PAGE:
• AG says:

          you are most likely right… and the politicians know that… which is why they allowed for the provisions.. it’s all a game.

    • Bolwerk says:

      I personally think Penn’s problems are way overplayed. Through running and even platform reduction to create wider platforms ought to be enough, at least to start. And that stuff is cheap.

      • SEAN says:

        Curious… how did you come to that conclusion? I agree with the through running concept assuming compadible equipment is used.

        • Bolwerk says:

          I don’t see an excuse for using Penn as a terminal by anyone but Amtrak. Certainly other stations around the world manage better throughput.

          Not saying they shouldn’t improve Penn either, just saying we should start with the obvious.

      • Nathanael says:

        Having looked at it, platform reduction really does lose half the platforms unless you can relocate the columns.

        Now, through-runningwill improve platform usage a lot…. but I’m not sure all of that put together will clear out HALF the platforms. There’s still Amtrak, remember.

    • Alon Levy says:

      The biggest capacity problem at Penn is not Penn, but the North River Tunnels. This has nothing to do with MSG.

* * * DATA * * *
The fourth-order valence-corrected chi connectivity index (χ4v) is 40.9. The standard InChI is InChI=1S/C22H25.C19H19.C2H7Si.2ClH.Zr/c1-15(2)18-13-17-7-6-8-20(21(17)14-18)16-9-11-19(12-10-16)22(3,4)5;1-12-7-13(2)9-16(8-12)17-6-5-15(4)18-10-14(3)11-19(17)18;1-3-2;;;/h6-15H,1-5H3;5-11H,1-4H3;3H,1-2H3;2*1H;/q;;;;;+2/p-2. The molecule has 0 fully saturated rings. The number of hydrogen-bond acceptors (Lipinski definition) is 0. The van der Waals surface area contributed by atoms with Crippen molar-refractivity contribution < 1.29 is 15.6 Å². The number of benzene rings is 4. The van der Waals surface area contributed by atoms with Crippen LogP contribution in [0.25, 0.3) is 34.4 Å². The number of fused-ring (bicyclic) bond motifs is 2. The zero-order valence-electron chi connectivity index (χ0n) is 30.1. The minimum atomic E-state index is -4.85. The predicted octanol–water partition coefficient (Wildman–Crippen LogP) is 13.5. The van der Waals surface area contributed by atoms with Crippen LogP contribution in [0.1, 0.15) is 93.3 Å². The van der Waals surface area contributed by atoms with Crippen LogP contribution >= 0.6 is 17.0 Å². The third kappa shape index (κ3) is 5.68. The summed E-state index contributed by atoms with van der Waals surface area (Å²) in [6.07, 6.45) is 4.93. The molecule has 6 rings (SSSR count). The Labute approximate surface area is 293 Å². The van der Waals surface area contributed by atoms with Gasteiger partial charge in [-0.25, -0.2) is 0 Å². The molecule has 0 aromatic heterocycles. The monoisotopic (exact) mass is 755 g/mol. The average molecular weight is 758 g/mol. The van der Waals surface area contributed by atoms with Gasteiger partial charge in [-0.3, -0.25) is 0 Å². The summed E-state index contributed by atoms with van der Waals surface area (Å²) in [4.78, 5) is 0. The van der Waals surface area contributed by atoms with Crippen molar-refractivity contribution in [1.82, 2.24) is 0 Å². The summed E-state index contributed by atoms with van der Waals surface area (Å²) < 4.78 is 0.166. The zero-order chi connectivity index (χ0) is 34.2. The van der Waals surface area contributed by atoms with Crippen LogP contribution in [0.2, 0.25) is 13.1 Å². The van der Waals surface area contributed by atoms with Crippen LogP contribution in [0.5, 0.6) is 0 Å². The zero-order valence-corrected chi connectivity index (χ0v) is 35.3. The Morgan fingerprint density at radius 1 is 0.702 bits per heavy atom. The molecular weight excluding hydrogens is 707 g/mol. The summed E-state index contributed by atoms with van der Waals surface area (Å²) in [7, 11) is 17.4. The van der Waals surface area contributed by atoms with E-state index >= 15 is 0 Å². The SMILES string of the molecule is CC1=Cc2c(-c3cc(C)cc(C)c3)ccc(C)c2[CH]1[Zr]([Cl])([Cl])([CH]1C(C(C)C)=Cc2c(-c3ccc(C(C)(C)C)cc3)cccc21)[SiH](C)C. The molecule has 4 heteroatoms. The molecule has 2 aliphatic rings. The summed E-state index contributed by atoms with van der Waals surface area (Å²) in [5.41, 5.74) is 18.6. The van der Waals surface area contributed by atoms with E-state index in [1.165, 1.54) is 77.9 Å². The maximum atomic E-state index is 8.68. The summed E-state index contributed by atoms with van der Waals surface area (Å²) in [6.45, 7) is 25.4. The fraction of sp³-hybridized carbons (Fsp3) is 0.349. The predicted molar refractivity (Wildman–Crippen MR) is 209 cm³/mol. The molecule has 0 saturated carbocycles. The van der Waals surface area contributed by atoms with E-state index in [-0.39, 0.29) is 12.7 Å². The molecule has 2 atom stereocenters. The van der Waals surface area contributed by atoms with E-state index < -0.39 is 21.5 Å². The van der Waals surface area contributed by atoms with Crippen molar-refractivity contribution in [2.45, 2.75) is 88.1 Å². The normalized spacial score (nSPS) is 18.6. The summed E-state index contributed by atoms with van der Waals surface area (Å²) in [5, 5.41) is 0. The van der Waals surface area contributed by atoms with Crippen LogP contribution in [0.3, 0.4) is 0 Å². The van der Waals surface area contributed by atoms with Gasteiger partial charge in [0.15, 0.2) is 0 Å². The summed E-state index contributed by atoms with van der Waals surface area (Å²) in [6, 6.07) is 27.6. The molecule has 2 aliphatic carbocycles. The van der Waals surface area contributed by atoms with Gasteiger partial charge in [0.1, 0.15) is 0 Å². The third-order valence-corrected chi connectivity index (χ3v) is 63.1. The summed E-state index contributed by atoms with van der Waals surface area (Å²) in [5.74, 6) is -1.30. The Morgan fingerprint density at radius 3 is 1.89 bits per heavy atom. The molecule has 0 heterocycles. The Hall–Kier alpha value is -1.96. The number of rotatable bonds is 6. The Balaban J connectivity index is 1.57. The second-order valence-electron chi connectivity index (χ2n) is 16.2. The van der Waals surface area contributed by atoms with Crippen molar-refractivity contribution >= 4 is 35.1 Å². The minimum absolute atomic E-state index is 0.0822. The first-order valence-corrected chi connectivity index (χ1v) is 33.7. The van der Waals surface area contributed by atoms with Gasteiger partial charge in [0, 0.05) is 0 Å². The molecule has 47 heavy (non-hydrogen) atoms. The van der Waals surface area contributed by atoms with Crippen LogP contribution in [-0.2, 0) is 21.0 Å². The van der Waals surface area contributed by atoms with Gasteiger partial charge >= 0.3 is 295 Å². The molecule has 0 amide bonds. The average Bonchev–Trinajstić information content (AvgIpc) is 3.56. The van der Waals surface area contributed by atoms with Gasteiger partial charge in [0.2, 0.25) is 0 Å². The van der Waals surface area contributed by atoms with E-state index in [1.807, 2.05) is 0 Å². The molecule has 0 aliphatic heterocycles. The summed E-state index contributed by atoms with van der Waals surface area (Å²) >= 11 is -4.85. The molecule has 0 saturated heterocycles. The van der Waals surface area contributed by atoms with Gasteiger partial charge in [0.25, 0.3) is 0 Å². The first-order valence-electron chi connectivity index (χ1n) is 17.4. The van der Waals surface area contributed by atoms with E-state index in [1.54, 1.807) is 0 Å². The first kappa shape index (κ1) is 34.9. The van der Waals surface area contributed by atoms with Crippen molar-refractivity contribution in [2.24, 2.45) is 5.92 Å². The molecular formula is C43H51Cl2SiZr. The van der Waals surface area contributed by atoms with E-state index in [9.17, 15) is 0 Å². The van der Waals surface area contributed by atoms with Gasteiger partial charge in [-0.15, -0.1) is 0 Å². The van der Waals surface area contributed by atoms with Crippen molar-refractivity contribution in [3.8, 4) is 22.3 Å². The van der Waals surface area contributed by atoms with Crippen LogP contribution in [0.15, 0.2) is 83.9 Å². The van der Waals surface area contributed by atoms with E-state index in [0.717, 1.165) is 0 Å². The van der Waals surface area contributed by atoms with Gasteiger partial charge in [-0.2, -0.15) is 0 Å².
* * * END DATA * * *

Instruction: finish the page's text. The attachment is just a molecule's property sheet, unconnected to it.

However, within the station itself, there’s a problem with pedestrian circulation. There are more tracks than are needed but the platforms are narrow and have few access points. Widening the platforms at the expense of paving over tracks is possible, but some of the optimal configurations for doing that run into problems with the support columns, which can’t be moved unless MSG is demolished and rebuilt. In addition, it’s possible that the columns also block interlocking improvements.

      Another problem with Penn is the concourses. They’re not a big capacity constraint, and if they become one there’s an easy fix (kick out the back offices from the lower concourse), but they’re confusing and claustrophobic and reinforce agency turf boundaries. I would guess I lose about 2 minutes to suboptimally navigating the station in each direction when connecting between Amtrak and the 1/2/3. If for some reason I had a pile of money to fix the station above-ground and I couldn’t embezzle it to add another pair of Hudson tunnels, I’d rebuild it to look like this.